For a select few world-class athletes, 2012 was the year when they realized their full potential, and stood on the podium with an Olympic gold medal around the neck.
At that specific moment, they may well have contemplated how the help they have received from outside funding sources had ensured that they could have their moment of glory.
The games of summer 2012 represented the culmination of 15 years of funding programs provided by the UK’s National Lottery, so every time you play the lottery you are indirectly helping our athletes take steps towards fulfilling their potential.
The Lottery funding is only part of the story though, as in the six years leading up to the 2012 Games, the coordinating and governing body of British official athletics, UK Sport, received £300million of funding, a large proportion of which, of course, came from the pockets of us, the taxpayers.
In a change from past policy, UK Sport devised a program called Mission 2012 in the years leading up to the Games, which encouraged individual sports to assess how their training and development programs were performing, and to find creative solutions to problems in securing such funding.
Under these programs, 900 athletes, participating in 46 sports, were given support to compete in the Olympics and Paralympics.
Official figures show that the amount spent on funding Team GB participants has risen sharply over the last two Olympic Games. At the Sydney games in 2000, the athletes were funded to the tune of £60million, and were rewarded with 28 medals. Four years later, in Athens, the medal tally rose slightly, to 30, achieved with the help of £70million in funding.
But it was ahead of the 2008 Beijing games that funding took a quantum leap forward. At those games, Team GB earned 47 medals – 19 of them gold – but funding had increased more than three-fold, to £235million.
Of course, as soon as it was announced that the Olympics would be staged in London, seven years before the actual dates, it was clear that funding would have to be looked at afresh, with the hope that the country could be among the leaders in the medals table – the customary position which the hosts have come to enjoy.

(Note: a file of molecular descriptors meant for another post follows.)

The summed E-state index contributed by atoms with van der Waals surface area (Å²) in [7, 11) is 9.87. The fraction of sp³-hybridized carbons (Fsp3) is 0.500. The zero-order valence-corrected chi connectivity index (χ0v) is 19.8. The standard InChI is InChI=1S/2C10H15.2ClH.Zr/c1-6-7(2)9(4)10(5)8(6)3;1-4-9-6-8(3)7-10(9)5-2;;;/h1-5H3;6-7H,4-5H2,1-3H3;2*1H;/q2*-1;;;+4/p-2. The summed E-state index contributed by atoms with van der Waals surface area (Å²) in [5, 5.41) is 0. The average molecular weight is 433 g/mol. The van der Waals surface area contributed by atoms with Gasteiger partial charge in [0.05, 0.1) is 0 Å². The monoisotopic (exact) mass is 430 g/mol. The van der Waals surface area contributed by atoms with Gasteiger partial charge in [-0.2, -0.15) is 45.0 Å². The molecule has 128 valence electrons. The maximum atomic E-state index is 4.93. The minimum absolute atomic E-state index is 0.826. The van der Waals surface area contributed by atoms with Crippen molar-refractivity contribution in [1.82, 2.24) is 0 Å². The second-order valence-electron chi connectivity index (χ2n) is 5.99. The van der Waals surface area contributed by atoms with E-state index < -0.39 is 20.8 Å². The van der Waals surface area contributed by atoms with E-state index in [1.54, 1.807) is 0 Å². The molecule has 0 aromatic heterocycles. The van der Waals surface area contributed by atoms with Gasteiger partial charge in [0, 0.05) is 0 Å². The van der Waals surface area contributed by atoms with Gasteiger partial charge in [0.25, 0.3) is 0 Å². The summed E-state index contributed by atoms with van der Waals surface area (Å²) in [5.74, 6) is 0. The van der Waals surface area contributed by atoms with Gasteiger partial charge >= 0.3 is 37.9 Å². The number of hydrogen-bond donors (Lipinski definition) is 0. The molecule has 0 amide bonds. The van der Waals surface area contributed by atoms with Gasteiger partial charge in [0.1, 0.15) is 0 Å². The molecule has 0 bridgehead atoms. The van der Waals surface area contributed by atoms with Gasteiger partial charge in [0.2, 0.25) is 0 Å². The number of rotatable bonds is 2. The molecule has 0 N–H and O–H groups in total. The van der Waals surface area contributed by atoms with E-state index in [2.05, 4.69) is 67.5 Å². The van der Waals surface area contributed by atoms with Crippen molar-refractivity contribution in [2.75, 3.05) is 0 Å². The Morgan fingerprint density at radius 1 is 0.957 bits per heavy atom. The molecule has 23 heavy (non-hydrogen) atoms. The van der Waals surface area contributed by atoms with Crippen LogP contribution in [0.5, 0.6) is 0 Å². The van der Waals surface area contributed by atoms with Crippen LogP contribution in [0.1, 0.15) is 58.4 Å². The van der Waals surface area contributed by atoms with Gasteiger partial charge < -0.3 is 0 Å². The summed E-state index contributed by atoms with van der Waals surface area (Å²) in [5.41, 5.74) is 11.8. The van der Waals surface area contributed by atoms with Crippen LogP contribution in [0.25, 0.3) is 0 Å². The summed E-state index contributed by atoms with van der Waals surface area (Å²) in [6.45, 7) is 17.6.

However, there was an extra factor to consider in the run-up to the 2012 Games – namely, the state of the British government’s finances. As it was forced to cut spending deeply as part of a medium-term plan to put the country back on an even keel, some promised support had to be cut, leaving outside sources, such as the National Lottery, to pick up the baton, to use an athletics-related phrase.
Early suggestions are, however, that total funding for athletes sporting Team GB colours who competed in the Olympic Games reached a new high, of £264milliion. That helped produce a net result of 65 medals, while the total number of Team GB competitors was 542.
From a few basic calculations, we can see that this meant that each medal cost £4.6million, but if this calculation is extended to all athletes, it shows that the cost of training each of our competitors was just under £500,000. Of course, there will be some whose sports necessitate much higher funding than others because of the equipment and infrastructure required. But one thing that is for sure is that, at the moment when our medal-winning athletes stood on their podia, the amount it cost for each of them to reach that stage was immeasurable in terms of the pride which it brought to the nation.
- License: Creative Commons image source
Sheena Williams is a freelance writer specialising in sports related topics such as football insurance and personal trainer insurance.
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